BBC 2024-02-14 18:01:37

Ukraine claims sinking of Russian ship off Crimea

A big Russian amphibious ship, the Caesar Kunikov, has been sunk off the coast of Russian-occupied Crimea, according to Ukraine’s armed forces.

Powerful explosions were heard early on Wednesday, according to local social media, which suggested the landing ship was hit south of the town of Yalta.

Ukraine’s intelligence directorate released video of what it said were Magura V5 sea drones striking the ship.

Ukraine has repeatedly hit Russia’s Black Sea fleet in occupied Crimea.

Satellite images last year showed much of the fleet had left the peninsula for the Russian Black Sea port of Novorossiysk.

Ahead of a Nato ministerial meeting in Brussels, the secretary general of the Western defensive alliance, Jens Stoltenberg, said Ukrainian forces had won a “great victory” in recent months, inflicting “heavy losses” on the Black Sea fleet that had opened a corridor for Ukrainian grain exports.

Russia’s full-scale war in Ukraine is due to enter its third year next week and Ukraine’s armed forces chief has admitted the situation is “extremely complex and tense”.

Col Gen Oleksandr Syrskyi, who was appointed commander-in-chief last week, visited the front line on Wednesday and promised that units trying to prevent Russian troops from capturing the flashpoint town of Avdiivka would be reinforced. Avdiivka is almost empty and all but surrounded by Russian forces and one of the soldiers defending it said earlier that the situation there was critical.

“We are doing everything possible to prevent the enemy from advancing deep into our territory,” he wrote on social media.

Overnight, a Russian missile attack claimed three lives including a child in the mining town of Selydove, 40km (25 miles) west of Avdiivka. Officials said four missiles had hit the local hospital and maternity ward, as well as nine blocks of flats.

Several other residents were wounded, including a baby.

There was no confirmation from Russia’s navy that the Caesar Kunikov had been sunk in the Black Sea, merely that six Ukrainian drones had been destroyed. The Kremlin has also refused to comment on the incident.

Video appearing to show the aftermath of the Ukrainian attack was uploaded only recently, BBC Verify confirmed.

“The Caesar Kunikov suffered critical holes in its port side and began to sink,” Ukraine’s main intelligence directorate said on the Telegram messaging site, adding that it had been destroyed off the Crimean coastal town of Alupka in Ukrainian territorial waters by a unit called Group 13.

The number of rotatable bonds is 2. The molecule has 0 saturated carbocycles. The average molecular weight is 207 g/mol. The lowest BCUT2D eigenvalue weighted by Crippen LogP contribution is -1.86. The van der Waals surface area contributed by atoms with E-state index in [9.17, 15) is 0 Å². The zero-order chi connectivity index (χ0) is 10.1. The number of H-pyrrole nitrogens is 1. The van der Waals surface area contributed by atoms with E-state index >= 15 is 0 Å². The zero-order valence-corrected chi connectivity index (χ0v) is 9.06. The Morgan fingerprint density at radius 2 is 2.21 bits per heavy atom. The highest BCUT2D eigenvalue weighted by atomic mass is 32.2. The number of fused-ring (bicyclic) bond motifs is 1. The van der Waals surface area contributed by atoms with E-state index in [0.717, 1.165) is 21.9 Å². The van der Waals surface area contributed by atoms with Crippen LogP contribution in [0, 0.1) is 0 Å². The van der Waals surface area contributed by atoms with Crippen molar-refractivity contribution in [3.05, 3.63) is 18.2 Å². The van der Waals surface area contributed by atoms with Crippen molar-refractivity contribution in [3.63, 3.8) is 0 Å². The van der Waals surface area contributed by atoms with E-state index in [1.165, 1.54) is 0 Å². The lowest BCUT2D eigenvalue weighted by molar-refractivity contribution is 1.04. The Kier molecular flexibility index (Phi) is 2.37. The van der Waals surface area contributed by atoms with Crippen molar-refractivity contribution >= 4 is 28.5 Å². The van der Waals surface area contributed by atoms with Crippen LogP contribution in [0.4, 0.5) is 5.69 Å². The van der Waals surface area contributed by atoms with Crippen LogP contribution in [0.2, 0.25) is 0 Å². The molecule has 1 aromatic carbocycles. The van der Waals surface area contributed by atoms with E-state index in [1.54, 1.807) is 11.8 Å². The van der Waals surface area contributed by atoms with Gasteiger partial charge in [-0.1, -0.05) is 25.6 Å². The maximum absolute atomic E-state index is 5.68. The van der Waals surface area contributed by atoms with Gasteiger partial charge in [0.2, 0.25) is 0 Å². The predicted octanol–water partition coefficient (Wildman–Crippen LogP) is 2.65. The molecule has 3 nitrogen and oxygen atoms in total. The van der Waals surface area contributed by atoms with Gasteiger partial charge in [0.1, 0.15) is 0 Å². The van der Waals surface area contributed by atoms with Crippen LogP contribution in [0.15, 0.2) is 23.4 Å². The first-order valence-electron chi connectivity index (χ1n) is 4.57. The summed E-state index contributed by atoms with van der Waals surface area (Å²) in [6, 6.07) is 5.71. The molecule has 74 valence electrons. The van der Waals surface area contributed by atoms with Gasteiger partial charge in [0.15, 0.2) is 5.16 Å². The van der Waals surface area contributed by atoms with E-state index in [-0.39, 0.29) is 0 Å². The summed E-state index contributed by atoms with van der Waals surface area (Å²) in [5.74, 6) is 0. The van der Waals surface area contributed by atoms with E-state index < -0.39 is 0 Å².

It said an operation to rescue up to 87 crew members had been “unsuccessful” and “according to available information, most were killed”.

The Magura V5 unmanned drones the directorate said were used in the attack are made in Ukraine and travel just above the sea surface at a speed up to 42 nautical miles an hour, their manufacturer says.

Amphibious ships are used to move assault troops to land quickly, especially in enemy territory, but the chances of them being used for this purpose in Ukraine are almost zero.

Instead they are being used to ferry military supplies, in effect as heavily armed transport ships.

But several recent incidents have shown that Russian naval vessels can be vulnerable to attacks by numerous low-flying targets, which can go undetected by radar. They also lack the small-calibre artillery, machine guns and electronic warfare systems needed to take out these drones.

Russian military bloggers did not deny the Caesar Kunikov had been hit, saying only that the crew had survived. Russia’s military rarely reports major losses and Russians rely on a handful of popular bloggers for information.

Also, a former sailor who served on board the Caesar Kunikov told BBC Russian that all the crew, of which there were 89 members, had succeeded in leaving the sinking ship in time.

One blogger noted that the ship had met its fate on the same day of the year (14th February) as the man it was named after – a Soviet commando officer and World War Two hero who died of his wounds after a mine explosion in 1943.

The Caesar Kunikov dates back to the end of the Soviet era. If its sinking is confirmed, it would be the second successful strike in the Black Sea this month. A small warship, the Ivanovets, was sunk by drones in a special operation almost two weeks ago.

Another Russian landing ship, the Novocherkassk, was hit while in port in Feodosiya in December.

Russia seized and annexed the Crimean peninsula from Ukraine almost 10 years ago and its forces based there played a big role in the full-scale invasion of Ukraine in February 2022.